There’s a single chin bar vent covered by a nice, large, glove-friendly panel. And there’s also a single crown vent, again covered by a large slider.

These pull air into the helmet and it’s all extracted at the back through a large twin extractor.

Owners of the Neotec II say tons of air gets into the Shoei. They reckon the vents are easy to find and operate in gloves and they’re easy to use too.

The only downside is that the visor doesn’t have a cracked-open or city position, with the first detent being around an inch gap. Many riders use a cracked open position for a bit of extra ventilation while keeping protected behind the visor, so that’s a bit of an omission.

Other than that, venting on the Neotec 2 is bang on.

Gloss black Neotec II. Click to enlarge.

Shoei says the new visor is redesigned and shaped to give a better weather seal and has been formed to minimise optical distortion.

There were no worries with either the seal or distortion on the old Neotec that we’re aware of, and owners of the Neotec II still say it’s still a great visor system that seals well against wind and rain.

It features a locking, Pinlock-ready visor and Shoei includes a Max Vision Pinlock in the box – called a Pinlock Evo when it’s supplied by Shoei. They say the Pinlock is their top race-spec version so that should be a Pinlock 120.

Word is that the Pinlock and visor system work well, except for the lack of a cracked open position as mentioned above.

And like the old Neotec, the Neotec II has an integral drop-down sun visor that operates by a slider to the bottom left of the visor pivot.

According to Shoei, it offers 99% UV resistance and it’s distortion-free.

Owners say it works well, is easy to find, operates smoothly and gives decent coverage – so all should be fine with the sun visor on the Neotec.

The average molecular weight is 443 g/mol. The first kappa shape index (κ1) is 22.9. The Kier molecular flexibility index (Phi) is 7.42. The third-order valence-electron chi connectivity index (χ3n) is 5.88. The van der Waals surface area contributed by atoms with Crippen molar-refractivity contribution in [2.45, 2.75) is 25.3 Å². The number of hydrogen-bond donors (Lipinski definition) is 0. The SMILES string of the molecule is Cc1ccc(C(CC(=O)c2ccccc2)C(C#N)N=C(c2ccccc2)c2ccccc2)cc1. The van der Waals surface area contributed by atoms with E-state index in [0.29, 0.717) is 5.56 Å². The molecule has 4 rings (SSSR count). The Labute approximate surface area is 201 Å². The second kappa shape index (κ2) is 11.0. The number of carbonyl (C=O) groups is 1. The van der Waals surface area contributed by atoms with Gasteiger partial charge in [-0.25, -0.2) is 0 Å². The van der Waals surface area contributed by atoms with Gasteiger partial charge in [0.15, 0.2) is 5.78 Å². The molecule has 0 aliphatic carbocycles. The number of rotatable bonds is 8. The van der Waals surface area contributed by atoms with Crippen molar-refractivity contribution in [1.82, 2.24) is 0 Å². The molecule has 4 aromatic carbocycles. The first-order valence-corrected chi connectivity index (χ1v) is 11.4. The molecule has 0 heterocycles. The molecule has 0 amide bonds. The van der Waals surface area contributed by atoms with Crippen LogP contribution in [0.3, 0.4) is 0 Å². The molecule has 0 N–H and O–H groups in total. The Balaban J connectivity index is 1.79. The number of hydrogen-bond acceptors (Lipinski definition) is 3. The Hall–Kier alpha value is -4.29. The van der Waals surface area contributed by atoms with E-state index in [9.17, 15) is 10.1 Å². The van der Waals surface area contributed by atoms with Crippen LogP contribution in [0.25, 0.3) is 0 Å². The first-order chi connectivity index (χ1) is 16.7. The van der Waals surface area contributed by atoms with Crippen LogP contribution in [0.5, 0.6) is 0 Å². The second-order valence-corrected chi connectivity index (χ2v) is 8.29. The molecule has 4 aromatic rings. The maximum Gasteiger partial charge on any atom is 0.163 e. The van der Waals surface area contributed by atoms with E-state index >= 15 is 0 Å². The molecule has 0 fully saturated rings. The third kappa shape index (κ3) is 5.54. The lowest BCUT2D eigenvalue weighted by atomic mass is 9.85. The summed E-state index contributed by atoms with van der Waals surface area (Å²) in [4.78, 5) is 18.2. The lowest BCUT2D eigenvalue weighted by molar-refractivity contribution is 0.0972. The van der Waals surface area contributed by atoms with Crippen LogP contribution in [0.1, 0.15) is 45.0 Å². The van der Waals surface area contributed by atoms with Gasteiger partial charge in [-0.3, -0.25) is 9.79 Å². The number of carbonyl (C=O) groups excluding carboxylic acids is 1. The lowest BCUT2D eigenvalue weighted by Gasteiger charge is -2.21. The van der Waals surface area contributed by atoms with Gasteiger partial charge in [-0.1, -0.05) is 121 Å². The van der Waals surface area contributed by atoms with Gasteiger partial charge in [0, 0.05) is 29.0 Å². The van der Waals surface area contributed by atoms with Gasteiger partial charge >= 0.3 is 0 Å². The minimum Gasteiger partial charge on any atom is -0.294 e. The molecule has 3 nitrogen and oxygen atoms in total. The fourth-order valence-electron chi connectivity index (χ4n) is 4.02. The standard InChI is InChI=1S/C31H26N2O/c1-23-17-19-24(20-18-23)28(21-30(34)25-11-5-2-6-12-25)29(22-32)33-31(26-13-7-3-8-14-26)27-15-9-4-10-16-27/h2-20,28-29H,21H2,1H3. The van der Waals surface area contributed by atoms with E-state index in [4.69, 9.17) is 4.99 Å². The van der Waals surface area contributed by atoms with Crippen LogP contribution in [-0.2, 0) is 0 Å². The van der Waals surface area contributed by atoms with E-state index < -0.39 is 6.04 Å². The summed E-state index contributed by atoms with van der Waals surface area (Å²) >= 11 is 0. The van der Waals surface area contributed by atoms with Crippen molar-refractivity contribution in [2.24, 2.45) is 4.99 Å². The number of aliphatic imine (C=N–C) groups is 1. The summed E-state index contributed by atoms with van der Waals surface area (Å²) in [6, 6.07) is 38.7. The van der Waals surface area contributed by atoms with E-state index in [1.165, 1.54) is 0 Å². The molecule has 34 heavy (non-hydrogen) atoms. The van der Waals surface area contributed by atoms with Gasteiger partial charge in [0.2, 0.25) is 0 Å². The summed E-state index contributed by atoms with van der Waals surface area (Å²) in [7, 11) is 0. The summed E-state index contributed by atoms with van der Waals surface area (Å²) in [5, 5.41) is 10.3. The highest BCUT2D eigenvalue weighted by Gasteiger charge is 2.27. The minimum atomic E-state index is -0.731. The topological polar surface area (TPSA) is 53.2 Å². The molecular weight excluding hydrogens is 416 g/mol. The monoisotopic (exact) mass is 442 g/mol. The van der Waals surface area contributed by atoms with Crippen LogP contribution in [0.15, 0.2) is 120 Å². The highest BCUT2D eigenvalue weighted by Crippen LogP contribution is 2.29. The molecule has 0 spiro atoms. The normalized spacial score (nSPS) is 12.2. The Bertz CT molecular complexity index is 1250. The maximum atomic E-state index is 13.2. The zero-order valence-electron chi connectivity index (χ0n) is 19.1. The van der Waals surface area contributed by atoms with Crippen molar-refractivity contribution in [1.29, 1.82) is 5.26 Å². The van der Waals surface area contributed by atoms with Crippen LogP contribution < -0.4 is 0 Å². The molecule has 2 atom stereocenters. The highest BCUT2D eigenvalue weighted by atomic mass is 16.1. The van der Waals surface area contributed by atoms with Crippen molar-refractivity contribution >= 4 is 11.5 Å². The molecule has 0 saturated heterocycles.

The chin guard of the Neotec II is all new. It’s been redesigned to be sleeker with better aero properties and has a new dual-locking mechanism to allow you to ride legally with the chin bar up and open – what’s called dual-homologated (or P/J homologated).

Shoei say they use a stainless steel locking mechanism on the new Neotec too – which is a good thing because all the modulars with the best performing (safest) chin bars do.

What’s not such a good thing is that when the helmet safety bods at SHARP tested the Neotec II, they found that chin bar only remained fully locked in only 70% of the tests.

Which means it unlocked – potentially exposing a rider to danger – about 9 times during testing.

When you’re selling modular helmets on the premise that it offers the ‘safety and protection of a full face helmet’ then that’s not good at all. And it’s a double kick in the teeth to Shoei given the old Neotec scored a much more respectable 93%!

On the plus side, owners do say it’s easy to operate and you can comfortably ride with the chin bar raised up to around 5Omph without and problems.

It’s just a shame that new design of chin bar doesn’t seem to have made the grade.

Shoei helmets are known for producing comfortable helmets.